The headline appears more scary than it actually is, but it is still a significant step down the road.
In the most profound financial change in recent Middle East history, Gulf Arabs are planning – along with China, Russia, Japan and France – to end dollar dealings for oil, moving instead to a basket of currencies including the Japanese yen and Chinese yuan, the euro, gold and a new, unified currency planned for nations in the Gulf Co-operation Council, including Saudi Arabia, Abu Dhabi, Kuwait and Qatar.
Secret meetings have already been held by finance ministers and central bank governors in Russia, China, Japan and Brazil to work on the scheme, which will mean that oil will no longer be priced in dollars.
The plans, confirmed to The Independent by both Gulf Arab and Chinese banking sources in Hong Kong, may help to explain the sudden rise in gold prices, but it also augurs an extraordinary transition from dollar markets within nine years.
Given the statements that Russia and China have been making all year long, this isn't much of a surprise. The only real concrete change is that the OPEC nations and Japan have gone past theoretical talk and engaged in high level meetings.
Russia and China are heavyweights, but they absolutely have to have the OPEC nations on board for this to be effective. Iran and Venezuela have been moving towards this for years, but getting the UAE on board suddenly makes this serious.
We also see that the Japanese election outcomes are having immediate effects.
The Americans, who are aware the meetings have taken place – although they have not discovered the details – are sure to fight this international cabal which will include hitherto loyal allies Japan and the Gulf Arabs. Against the background to these currency meetings, Sun Bigan, China's former special envoy to the Middle East, has warned there is a risk of deepening divisions between China and the US over influence and oil in the Middle East. "Bilateral quarrels and clashes are unavoidable," he told the Asia and Africa Review. "We cannot lower vigilance against hostility in the Middle East over energy interests and security."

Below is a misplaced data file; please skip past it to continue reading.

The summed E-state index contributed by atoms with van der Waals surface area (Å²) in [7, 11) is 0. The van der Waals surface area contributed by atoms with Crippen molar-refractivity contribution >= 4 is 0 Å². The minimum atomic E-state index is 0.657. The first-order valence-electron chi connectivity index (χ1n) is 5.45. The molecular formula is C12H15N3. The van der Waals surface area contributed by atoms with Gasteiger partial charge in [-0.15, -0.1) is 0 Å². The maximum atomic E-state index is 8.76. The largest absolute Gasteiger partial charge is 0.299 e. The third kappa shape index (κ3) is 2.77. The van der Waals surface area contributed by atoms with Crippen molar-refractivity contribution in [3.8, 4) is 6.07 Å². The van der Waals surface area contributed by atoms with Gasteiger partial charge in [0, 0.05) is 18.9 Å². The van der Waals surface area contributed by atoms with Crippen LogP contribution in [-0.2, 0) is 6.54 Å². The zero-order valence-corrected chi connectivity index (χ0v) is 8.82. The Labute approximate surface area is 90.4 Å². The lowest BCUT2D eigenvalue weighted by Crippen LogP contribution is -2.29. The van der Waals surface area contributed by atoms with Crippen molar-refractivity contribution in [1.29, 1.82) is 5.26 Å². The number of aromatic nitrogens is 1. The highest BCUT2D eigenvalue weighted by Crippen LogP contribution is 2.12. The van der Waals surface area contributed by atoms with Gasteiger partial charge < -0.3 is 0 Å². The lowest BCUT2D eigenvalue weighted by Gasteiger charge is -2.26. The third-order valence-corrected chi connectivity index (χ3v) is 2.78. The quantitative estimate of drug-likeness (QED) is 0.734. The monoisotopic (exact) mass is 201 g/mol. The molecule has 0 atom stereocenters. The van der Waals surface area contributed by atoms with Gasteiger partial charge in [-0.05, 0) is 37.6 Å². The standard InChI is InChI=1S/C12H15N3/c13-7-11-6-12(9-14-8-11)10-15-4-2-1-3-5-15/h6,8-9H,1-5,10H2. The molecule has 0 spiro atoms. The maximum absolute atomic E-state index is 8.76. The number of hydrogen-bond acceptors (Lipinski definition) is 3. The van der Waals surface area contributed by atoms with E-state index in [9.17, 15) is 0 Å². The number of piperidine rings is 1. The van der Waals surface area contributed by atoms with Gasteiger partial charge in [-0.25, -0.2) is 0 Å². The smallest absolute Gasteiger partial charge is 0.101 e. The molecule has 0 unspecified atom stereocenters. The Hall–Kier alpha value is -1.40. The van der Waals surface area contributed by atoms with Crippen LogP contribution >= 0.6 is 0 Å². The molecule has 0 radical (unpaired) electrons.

This sounds like a dangerous prediction of a future economic war between the US and China over Middle East oil – yet again turning the region's conflicts into a battle for great power supremacy. China uses more oil incrementally than the US because its growth is less energy efficient. The transitional currency in the move away from dollars, according to Chinese banking sources, may well be gold.
The chances of there being an actual economic war between America and China are small. While China would suffer, America would lose far more. That's how it always is when a debtor and creditor do battle.
It's very interesting that gold would be considered a transitional currency. If this is true you can bet that the IMF's recent plan to sell 403 tonnes of gold will get quickly snatched up by Asian central banks. It'll never even hit the market. Also, two of the largest gold producers in the world today are Russia and China. You can bet that their gold exports will quickly dry up.
So what exactly would it mean for the world's reserve currency to be priced in oil rather than dollars? ZeroHedge uncovered 30 year old documents that addressed that very question. These documents were recently declassified from the Carter Administration.
1. An announcement that dollars were no longer being used as the unit of account in paying for oil would trigger selling of dollars on the foreign exchange markets. So we would suffer.
2. I don't see any offsetting gain, since OPEC would probably raise prices in SDR terms, as necessary to recover revenue losses if the SDR appreciated relative to the dollar.
We might be able to persuade the OPEC countries to make the shift if the dollar weakened but that's precisely when the move would be most damaging to us.
The choice of the unit of account for oil pricing is basically under the producing countries' control. There is no particular economic reason why a shift from the dollar would be contrary to U.S. interest -- unless the dollar were to depreciate significant in relation to the currencies in the pricing basket. But there could be major psychological effects. Given the unsettled conditions in the foreign exchange market [TD: so true today, 30 years later], such a step at this time could be interpreted as a lack of confidence in the dollar and as presaging a shift in OPEC investment policy away from the dollar. It could precipitate a serious market reaction.